Added urgency comes from another unavoidable Catholic crisis: a shortage of priests. In 1975, America had 60,000 Catholic priests; by 2001 there were just over 45,000. Their numbers continue to decline at a rate of about 12 percent a year. For individual regions, the burn rates translate into dramatic declines: In 1966 in Chicago, there were 1,340 priests. That number has now dropped to 657.

The numbers in the seminaries are even more dire. While there were around 47,000 seminarians in 1965, in 1997 there were only 5,000 (according to figures cited by Chester Gillis in Roman Catholicism in America, from the Columbia Contemporary American Religion series). Ironically, the ranks of Catholics in the United States are growing, swelling with an influx of Catholic immigrants from Latin America.

To put it baldly, the American priest appears to be a dying breed. But if the Church were to welcome back its married priests, it could increase its ranks by as much as a quarter.

“The priesthood is going downhill fairly fast,” says Dean Hoge, a sociologist and former priest at the Catholic University of America.

“The crisis over sexual misconduct only makes things a little worse.” Hoge helped conduct a 1987 study that polled Catholic

undergraduate students at Catholic schools around the country. “We concluded that you would have a fourfold increase in seminarians if you had optional celibacy. It’s the biggest deterrent.”

“There is no shortage of priests,” says Charles Ara. “They’re not using the priests they already have. I get referrals from parish priests,” he adds. “If for some technicality they can’t do it, they don’t have a problem referring people to me.”

Apart and above“This sense that priests are set apart and above, I think that erects a structure for duplicity,” Sipe says. “This is why many priests, who are still priests, lead double lives. They’re good men, and they do good things, but they have a woman in another town, or have affairs or relationships with a man—or in the worst cases relationships with children—that are contrary to what they say and stand for in their official lives.”

Priests who marry, on the other hand, are priests who are unwilling to lie. “My experience with priests who marry is a desire for honesty,” Sipe says. “They can’t or won’t lead a double life, they sacrifice the security of the priesthood, their employment, their livelihood, status—all of that.”

Most married priests, especially those organized into groups pressing for reform like CORPUS or Call to Action, are straightforward about who they are. Some are uncomfortable with the idea of practicing, especially with the idea of charging for services not recognized by the church. But many others are hungry for reform. Several hundred are listed online in a regional database run by a group called Celibacy Is The Issue (CITI) at “” That Web site trumpets: “We married Roman Catholic Priest/couples invite you to receive the Sacraments. COME AS YOU ARE!”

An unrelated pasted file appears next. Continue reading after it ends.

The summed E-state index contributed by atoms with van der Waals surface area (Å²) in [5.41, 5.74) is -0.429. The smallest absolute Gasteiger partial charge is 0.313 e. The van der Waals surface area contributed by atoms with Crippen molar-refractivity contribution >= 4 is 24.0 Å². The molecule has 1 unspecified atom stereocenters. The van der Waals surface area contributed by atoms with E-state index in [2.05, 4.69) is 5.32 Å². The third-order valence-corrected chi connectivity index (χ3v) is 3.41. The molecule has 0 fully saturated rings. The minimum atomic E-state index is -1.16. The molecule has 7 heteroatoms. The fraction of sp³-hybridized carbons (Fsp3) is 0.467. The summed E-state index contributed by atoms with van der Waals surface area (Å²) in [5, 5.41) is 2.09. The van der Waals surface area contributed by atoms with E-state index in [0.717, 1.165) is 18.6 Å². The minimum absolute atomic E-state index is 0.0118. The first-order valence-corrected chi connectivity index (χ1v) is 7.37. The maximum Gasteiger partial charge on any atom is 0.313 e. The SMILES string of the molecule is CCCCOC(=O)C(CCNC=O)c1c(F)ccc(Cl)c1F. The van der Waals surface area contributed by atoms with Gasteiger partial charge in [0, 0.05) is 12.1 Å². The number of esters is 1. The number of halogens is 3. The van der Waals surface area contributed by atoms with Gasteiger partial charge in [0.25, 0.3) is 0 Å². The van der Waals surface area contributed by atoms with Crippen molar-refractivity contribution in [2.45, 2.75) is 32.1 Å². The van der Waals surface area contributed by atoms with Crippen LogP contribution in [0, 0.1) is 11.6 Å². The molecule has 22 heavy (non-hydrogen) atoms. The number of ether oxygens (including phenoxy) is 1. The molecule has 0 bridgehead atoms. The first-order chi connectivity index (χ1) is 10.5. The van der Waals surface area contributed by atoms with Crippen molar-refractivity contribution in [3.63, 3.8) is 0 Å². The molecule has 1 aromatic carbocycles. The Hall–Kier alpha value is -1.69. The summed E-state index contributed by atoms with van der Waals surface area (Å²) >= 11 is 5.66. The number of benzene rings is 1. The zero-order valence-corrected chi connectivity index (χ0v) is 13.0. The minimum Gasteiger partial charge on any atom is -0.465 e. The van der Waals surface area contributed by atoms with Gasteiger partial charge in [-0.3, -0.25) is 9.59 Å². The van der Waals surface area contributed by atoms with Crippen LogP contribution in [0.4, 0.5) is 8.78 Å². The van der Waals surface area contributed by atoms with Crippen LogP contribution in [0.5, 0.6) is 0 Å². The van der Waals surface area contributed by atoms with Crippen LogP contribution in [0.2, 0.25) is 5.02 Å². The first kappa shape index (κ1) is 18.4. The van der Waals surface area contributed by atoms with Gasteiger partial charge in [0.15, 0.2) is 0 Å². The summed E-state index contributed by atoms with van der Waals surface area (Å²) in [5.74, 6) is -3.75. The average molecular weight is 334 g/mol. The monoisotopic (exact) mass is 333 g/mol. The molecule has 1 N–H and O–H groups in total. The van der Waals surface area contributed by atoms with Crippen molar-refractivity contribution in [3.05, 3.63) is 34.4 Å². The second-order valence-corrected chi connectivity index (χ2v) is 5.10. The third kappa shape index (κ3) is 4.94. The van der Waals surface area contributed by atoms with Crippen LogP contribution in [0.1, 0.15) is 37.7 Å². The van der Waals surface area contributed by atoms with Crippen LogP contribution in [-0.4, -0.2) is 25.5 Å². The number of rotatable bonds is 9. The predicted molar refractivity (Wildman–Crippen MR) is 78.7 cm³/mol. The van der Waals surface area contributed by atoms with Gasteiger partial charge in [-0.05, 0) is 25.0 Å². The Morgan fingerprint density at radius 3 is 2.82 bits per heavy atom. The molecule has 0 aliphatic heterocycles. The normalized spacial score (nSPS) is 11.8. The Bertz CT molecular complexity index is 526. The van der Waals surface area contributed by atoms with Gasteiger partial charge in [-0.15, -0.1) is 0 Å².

CITI was founded by a laywoman named Louise Haggett, who was moved to action when she couldn’t find a priest to minister to her dying mother. “Mom never saw a priest until she was practically comatose in the hospital,” Haggett says. “I felt so betrayed by the church. The disciples were married men. If the Berlin Wall came down, why can’t celibacy be abolished?” Convinced married priests would solve the shortage, she started a one-woman campaign to restore credibility to married priests.

By her own account, Haggett has been succeeding. Hundreds of married priests across the country are performing weddings and baptisms regularly, even stepping in to celebrate Mass if the regular priest is not available. The Catholic system allows for lay people to carry out many parish duties, but only ordained priests can give the sacraments. “There are 5,300 parishes without a resident pastor,” says Haggett. Married priests, she says, are bound to fill those holes. “Cannon 843: No priest can refuse sacramental ministry to anyone who asks,” Haggett recites. “Cannon 290: Once a priest, always a priest.”

Not everyone agrees with Haggett’s analysis, or even with her numbers. “I’m not denying it’s a serious problem,” says Mary Gautier, a senior research associate at the Center for Applied Research in the Apostolate, (CARA) at Georgetown University. “I just don’t think there’s a crisis.”

Doing away with celibacy, Gautier says, would not solve the problem. “The seminaries would not fill up tomorrow with young men,” she says. “It would have some impact, but it’s a larger issue.” She describes the larger issue as “more of a generational thing.”

“Young people are not making long-term commitments to anything,” Gautier says. She admits, however, that her belief is not based on any particular study, but on her perception of young people today.

But most sociologists agree that the Catholic Church is facing a crisis. Eight years ago, Richard Schoener and Lawrence A. Young wrote, “At least among Christians in this country, the paucity of pastors in contrast with the steady growth in church membership is a crisis unique to Roman Catholicism.” Since that book, Full Pews, Empty Altars, was published, things have only gotten worse.

Days of Vatican II

CORPUS is the oldest Catholic reform group in the country, organized after the Second Vatican Council in 1974. “CORPUS is the only reform group that’s been in dialogue with so many hierarchies around the world,” says past president and active reformist Dr. Anthony Padovano. “They see us as the representative of married priests. CORPUS tries to speak within the church for change.”